Week 13 of the ‘Share Your Story; the Women the WSJ Missed’ is upon us and today I bring you Deb Gutierrez. Having just spent time with Deb at FierceCon 2019 in LA seems to me the perfect reason why her ….today.
Deb, who is a Personal Trainer and Health Coach, has also been a guest on my Kuel Chiefs show – 3 Signs, From Your Body, You Need To Listen To. She had a lot of incredibly helpful advice on the why we have trouble losing weight in midlife and that the old adage of: ‘eat less; move more’ doesn’t work. If you are struggling with weight management; I highly recommend it.
Here is Deb’s story:
KUELLIFE: What are you pursuing now, at this stage of your life, that surprises you or might appear to others as if it comes out of left field?
DEB I wouldn’t say surprises me, but, it is rather intriguing that I embrace learning. I am learning more each day about health, in particular, female hormonal health, fat loss, and healthspan.
KUELLIFE: What’s a typical day like for you?
DEB: Morning routine – meditation, journaling, reading, walk 3-5 miles, posting on IG. Then; client calls, studying/learning/writing/reading, off to the gym, make dinner, and take the dog for another short walk.
“I can get easily distracted.”
KUELLIFE: With what do you struggle?
DEB: 1) Focused attention to stay on track during the day. In other words, I can get easily distracted. 2) My marketing skills are weak, and not an area I enjoy spending time on.
KUELLIFE: How do you motivate yourself and stay motivated?
DEB: I have a big vision, and I can’t stand being stagnant. Therefore, it is not tough to keep moving forward. I am a bit slow at it but that is ok.
KUELLIFE: What advice would you give fellow women about aging?
DEB: Keep moving daily! To call or label oneself as getting “old,” “older,” “for my age,” or anything negative, I believe on an emotional level creates more of a victim mindset and sets limitations. These limitations become excuses, also known as resistance. During any “age” of life, I believe it is in our best interest to grow, evolve, and always continue to strive for better health. So – keep moving and definitely drink more water than you think you should each day.
“To be willing to do something that is uncomfortable, to be honest, and to be genuine.”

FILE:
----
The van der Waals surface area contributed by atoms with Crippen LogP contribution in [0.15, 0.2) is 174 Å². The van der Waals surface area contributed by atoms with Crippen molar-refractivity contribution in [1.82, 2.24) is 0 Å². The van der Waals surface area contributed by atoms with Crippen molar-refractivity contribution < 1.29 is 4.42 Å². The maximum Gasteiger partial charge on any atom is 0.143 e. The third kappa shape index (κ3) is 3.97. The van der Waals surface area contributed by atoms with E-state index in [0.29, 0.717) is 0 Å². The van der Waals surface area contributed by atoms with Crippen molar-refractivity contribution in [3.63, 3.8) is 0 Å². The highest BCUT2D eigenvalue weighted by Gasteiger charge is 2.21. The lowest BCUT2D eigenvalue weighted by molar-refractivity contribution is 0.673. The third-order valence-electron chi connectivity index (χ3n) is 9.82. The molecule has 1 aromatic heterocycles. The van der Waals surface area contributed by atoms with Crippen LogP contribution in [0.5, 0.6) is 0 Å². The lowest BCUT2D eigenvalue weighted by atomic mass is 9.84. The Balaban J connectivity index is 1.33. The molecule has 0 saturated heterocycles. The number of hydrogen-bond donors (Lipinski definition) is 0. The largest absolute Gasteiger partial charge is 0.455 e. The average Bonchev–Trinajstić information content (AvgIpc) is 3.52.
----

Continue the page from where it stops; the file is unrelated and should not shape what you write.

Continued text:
KUELLIFE: What does vulnerability mean to you? What has the ability to make you vulnerable?
DEB: To be willing to do something that is uncomfortable, to be honest, and to be genuine. Be honest with yourself, and genuine when deciding to be “courageous” to tell a story about yourself or your life that may be uncomfortable. I am still not be great at having the hard conversations with those closest to me; I understand that it is not a great virtue. It is a work in progress.
KUELLIFE: What are three events that helped to shape your life?
DEB: 1) My parent’s divorce (not to blame them) but it may have spurned some poor decisions I made in my late teens and early 20’s 2) Being a mother to three children, a daughter and, twin sons 3) Becoming a Personal Trainer at the age of 47, and then adding more to my career after that.
KUELLIFE: Who influenced you the most in life and why?
DEB: My mom has probably had the most significant influence. She has shown me to trust, to stay grounded in the face of adversity, to keep trying even when it sucks, and therefore, not to give up. I have a learning challenge, and school was agonizing. My mom would sit with me and help me with my studies. She would help me when I became overly frustrated and wanted to give up, guiding me to stay the course. My mom is very practical. Today, at times, I will push against her practicality, but what she is influencing is the same to be thoughtful, and wise before jumping into any situations, or before giving up on something. Due to learning challenges giving up has been my go-to form of resistance.
KUELLIFE: What is the best advice you’ve been given from another woman?
DEB: The advice is more of an acknowledgment from my closest friend. She once told me that I appeared angry, and that anger was my shield. To feel more at peace, and to do what I wanted, I would need to let the anger, the comparison trap, and the feeling of being less than – go. The anger was hurting my ability to connect with others. My friend was fully aware of my insecurities; asked how being so damn hard on myself was helping myself, my relationships, and my kids. I took it to heart and started to do the inner work to release the grip.
KUELLIFE: What woman inspires you and why?
DEB: So many women inspire me as cliché as that sounds. I admire women today who have overcome adversity (which we all have) and not let it define them, be victims of, and who have and know they are in control of their emotions and attitude.
In history, I am fascinated by Eleanor Roosevelt because of her strength, courage, tenacity, and incredible work ethic.
Two of my favorite quotes are from her:
“You gain strength, courage, and confidence by every experience in which you really stop to look fear in the face.”
“You must do things you think you cannot do.”
KUELLIFE: Are you grown-up?
DEB: Oh God NO! At least I pretend I am not. I am being honest; I am probably not as responsible as a grown-up should be. (If there is a should.)
KUELLIFE: What do you do for self-care?
DEB: Physical Self-care – Exercise, Massage, Physical Therapy and Acupuncture. Emotional Self-care – Meditation, Walking, Going to the beach, and mountains.
KUELLIFE: And last but definitely NOT least: What are the top three things on your bucket list?
DEB: Learn to surf again. Travel to Chile to surf. A backpacking trip with the family (they may not want to jump on board with this one so that it will take a bit of an incentive).